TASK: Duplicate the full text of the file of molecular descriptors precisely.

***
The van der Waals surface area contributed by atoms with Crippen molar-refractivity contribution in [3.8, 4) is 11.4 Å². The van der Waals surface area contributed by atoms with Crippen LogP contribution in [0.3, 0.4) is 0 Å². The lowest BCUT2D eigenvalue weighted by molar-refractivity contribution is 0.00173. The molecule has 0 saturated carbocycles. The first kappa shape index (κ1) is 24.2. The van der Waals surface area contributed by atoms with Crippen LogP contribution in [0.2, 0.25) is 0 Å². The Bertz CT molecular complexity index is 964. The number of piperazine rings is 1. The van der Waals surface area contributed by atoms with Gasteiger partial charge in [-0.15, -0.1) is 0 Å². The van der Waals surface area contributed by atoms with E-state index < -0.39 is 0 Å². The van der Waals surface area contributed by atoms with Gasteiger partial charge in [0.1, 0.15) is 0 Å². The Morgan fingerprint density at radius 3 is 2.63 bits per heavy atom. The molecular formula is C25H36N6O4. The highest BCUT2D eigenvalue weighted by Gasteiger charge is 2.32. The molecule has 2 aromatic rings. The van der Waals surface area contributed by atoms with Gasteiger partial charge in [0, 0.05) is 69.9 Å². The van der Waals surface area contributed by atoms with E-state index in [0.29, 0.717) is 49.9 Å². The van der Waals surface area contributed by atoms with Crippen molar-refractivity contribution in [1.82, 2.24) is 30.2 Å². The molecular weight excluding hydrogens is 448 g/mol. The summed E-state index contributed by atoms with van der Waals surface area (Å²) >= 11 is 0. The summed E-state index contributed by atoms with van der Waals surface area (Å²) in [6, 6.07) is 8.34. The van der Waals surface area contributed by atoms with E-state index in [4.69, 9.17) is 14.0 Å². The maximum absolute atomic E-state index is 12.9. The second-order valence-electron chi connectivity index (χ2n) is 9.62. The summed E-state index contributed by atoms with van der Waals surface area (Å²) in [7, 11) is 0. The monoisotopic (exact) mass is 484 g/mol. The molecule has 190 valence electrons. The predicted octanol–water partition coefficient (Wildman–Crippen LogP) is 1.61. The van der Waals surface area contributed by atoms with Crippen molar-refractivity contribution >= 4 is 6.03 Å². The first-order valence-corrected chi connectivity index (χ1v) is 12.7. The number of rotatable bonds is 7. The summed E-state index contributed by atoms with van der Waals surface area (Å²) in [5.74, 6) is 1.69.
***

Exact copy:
The van der Waals surface area contributed by atoms with Crippen molar-refractivity contribution in [3.8, 4) is 11.4 Å². The van der Waals surface area contributed by atoms with Crippen LogP contribution in [0.3, 0.4) is 0 Å². The lowest BCUT2D eigenvalue weighted by molar-refractivity contribution is 0.00173. The molecule has 0 saturated carbocycles. The first kappa shape index (κ1) is 24.2. The van der Waals surface area contributed by atoms with Crippen LogP contribution in [0.2, 0.25) is 0 Å². The Bertz CT molecular complexity index is 964. The number of piperazine rings is 1. The van der Waals surface area contributed by atoms with Gasteiger partial charge in [-0.15, -0.1) is 0 Å². The van der Waals surface area contributed by atoms with E-state index < -0.39 is 0 Å². The van der Waals surface area contributed by atoms with Gasteiger partial charge in [0.1, 0.15) is 0 Å². The Morgan fingerprint density at radius 3 is 2.63 bits per heavy atom. The molecular formula is C25H36N6O4. The highest BCUT2D eigenvalue weighted by Gasteiger charge is 2.32. The molecule has 2 aromatic rings. The van der Waals surface area contributed by atoms with Gasteiger partial charge in [0, 0.05) is 69.9 Å². The van der Waals surface area contributed by atoms with E-state index in [0.29, 0.717) is 49.9 Å². The van der Waals surface area contributed by atoms with Crippen molar-refractivity contribution in [1.82, 2.24) is 30.2 Å². The molecular weight excluding hydrogens is 448 g/mol. The summed E-state index contributed by atoms with van der Waals surface area (Å²) >= 11 is 0. The summed E-state index contributed by atoms with van der Waals surface area (Å²) in [6, 6.07) is 8.34. The van der Waals surface area contributed by atoms with E-state index in [4.69, 9.17) is 14.0 Å². The maximum absolute atomic E-state index is 12.9. The second-order valence-electron chi connectivity index (χ2n) is 9.62. The summed E-state index contributed by atoms with van der Waals surface area (Å²) in [7, 11) is 0. The monoisotopic (exact) mass is 484 g/mol. The molecule has 190 valence electrons. The predicted octanol–water partition coefficient (Wildman–Crippen LogP) is 1.61. The van der Waals surface area contributed by atoms with Crippen molar-refractivity contribution >= 4 is 6.03 Å². The first-order valence-corrected chi connectivity index (χ1v) is 12.7. The number of rotatable bonds is 7. The summed E-state index contributed by atoms with van der Waals surface area (Å²) in [5.74, 6) is 1.69.